“Early Mornin'” — a bleary-eyed hangover anthem, finds B moaning and groaning after a night spent “shakin’ my ass” into the early hours, saw Britney teaming up with Moby and Tricky Stewart for one of the album’s most left-of-center tracks. “Where you live, do your momma live there? We can hook up at the hotel,” she groans above a drippy trip-hop beat, recalling last night’s messy ordeal. “What happened next? Guess what, you don’t wanna know,” she whines. Considering In The Zone dropped only three years after Britney was goofily sashaying her red latex bodysuit-covered butt across the surface off Mars for “Oops! I Did It Again,” a salacious one night stand like “Early Mornin'” felt nothing less than revolutionary.

“Shadow,” ironically, stands in the shadow of In The Zone‘s superior ballad “Everytime,” although it’s no less worthy of praise: The chilly electronic ballad — crafted by Avril Lavigne hit-making songwriting team, The Matrix — offers a darker alternative to “Everytime.” And while she’s never been exactly known as a threat to Mariah Carey, there’s a hint of the big balladry that Britney used to pull off with her first two records: “It’s only your shadow, never yourself,” she crushingly yelps.

Perhaps the most interesting track to listen to in 2013, though, is the glitchy, glittery “Brave New Girl,” an unapologetically girly track that saunters through the speakers like Elle Woods in Legally Blonde. “She lands on both feet, won’t take the back seat / There’s a brave new girl and she’s coming out tonight!” Britney warbles through the ridiculously heavy vocoder. The track is not unlike any of the robo-friendly K-pop songs currently topping the charts across the world. A song ahead of its time? Why, yes. Yes, it is.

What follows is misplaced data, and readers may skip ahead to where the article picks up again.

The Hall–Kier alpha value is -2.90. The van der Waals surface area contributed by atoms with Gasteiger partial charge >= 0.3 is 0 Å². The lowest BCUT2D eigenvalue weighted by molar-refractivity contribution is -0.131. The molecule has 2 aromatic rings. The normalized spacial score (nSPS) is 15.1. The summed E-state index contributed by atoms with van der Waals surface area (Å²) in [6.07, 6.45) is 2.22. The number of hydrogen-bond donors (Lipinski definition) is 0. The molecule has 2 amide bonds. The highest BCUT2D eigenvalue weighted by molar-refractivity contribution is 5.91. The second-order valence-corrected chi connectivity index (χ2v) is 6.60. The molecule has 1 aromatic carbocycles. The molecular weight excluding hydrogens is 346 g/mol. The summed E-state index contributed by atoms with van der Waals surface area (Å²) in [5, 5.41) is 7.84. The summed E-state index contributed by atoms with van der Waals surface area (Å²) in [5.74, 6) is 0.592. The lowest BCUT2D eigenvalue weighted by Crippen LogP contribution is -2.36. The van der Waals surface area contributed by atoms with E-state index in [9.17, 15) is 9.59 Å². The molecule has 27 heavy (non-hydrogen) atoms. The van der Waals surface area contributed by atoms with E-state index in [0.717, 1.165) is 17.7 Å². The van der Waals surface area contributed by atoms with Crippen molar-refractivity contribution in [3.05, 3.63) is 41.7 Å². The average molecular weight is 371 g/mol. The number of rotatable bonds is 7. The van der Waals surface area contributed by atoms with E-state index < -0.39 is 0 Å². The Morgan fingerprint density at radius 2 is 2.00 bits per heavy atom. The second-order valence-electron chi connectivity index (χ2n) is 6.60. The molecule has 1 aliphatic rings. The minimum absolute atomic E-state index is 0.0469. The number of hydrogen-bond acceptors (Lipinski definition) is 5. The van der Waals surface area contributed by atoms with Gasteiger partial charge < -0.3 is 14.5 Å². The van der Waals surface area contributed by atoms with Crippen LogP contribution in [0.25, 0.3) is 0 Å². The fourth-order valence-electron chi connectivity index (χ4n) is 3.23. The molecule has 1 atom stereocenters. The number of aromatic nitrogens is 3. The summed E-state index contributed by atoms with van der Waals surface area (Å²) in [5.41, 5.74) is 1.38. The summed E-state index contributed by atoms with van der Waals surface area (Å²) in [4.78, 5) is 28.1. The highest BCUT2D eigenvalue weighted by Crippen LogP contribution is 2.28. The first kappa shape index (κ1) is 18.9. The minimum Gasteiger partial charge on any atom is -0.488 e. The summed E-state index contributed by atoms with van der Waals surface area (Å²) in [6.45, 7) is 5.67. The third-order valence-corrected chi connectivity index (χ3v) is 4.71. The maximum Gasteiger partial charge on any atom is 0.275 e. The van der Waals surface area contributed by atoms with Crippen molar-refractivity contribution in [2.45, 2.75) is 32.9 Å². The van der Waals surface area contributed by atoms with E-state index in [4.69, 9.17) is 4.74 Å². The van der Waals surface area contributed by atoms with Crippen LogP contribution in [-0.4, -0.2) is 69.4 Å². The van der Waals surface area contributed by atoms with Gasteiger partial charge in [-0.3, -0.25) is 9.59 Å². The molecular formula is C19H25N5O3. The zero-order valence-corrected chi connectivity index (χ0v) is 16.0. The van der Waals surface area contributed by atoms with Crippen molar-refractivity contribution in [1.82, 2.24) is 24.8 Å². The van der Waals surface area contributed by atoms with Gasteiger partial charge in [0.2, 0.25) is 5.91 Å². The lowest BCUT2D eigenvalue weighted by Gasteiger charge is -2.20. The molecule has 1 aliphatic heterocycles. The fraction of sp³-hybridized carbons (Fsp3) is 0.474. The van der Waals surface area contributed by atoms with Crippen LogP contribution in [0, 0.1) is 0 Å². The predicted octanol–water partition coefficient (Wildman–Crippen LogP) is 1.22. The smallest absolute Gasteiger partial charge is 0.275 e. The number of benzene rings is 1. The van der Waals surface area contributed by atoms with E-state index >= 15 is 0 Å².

In The Zone is, first and foremost, a newly independent young woman’s sexual awakening. That being said, to suggest that Britney “sold sex” during the era is a surface level observation. What she sold was confidence — over a decade before #ItGetsBetter self-empowerment pop dominated the radio.

The dorky, gum-chewin’ Southern girl off-stage (Britney Jean!) turned into a complete beast when it was time to take the stage as Britney The Pop Star, whipping through choreography with ease (and looking flawless while doing so). Britney even put on some weight following the “Slave 4 U” Britney era and — lo and behold! — she looked just as gorgeous; a perfect middle finger thrown toward the pressures of becoming a stick-thin pop star. With every single live performance from that time — whether she was thrusting her exposed midriff across the stage during “Me Against The Music” in a shut-down Times Square on TRL or whipping her blonde tresses in those tight leather pants at France’s NRJ Awards — Britney dominated the stage, leading the pop pack with a killer combination of flirty femininity and powerful athleticism. She was unstoppable — and she knew it, too.

Looking back after ten years, In The Zone reminds me of a more fun time in pop music: A time when we rushed home in the afternoon to watch the TRL countdown (which counted more toward cool currency than any taste-making bloggers or album charts do now), before fans bickered in forums over sales or even had fan group names. It was a time when pop music was something a little more special (or, perhaps, a little more taboo!), still hiding underneath the dominant sound of R&B, rock and rap on the radio. And EDM? That term wasn’t even in existence.

It was also a time before Britney became a mommy, before the divorce and before she came face to face with the cruelest parts of society. The pop scene’s changed dramatically since then, too. As we round the bend toward the unknown, into an era dominated by a Las Vegas residency and an allegedly personal new album in the heart-shaped form of Britney Jean in December, we can only hope that Britney’s summoned some of the creativity and confidence of In The Zone for her upcoming Adultney record.

Regardless, we can always take solace in the fact that Britney already recorded her most personal masterpiece yet — it’s called In The Zone.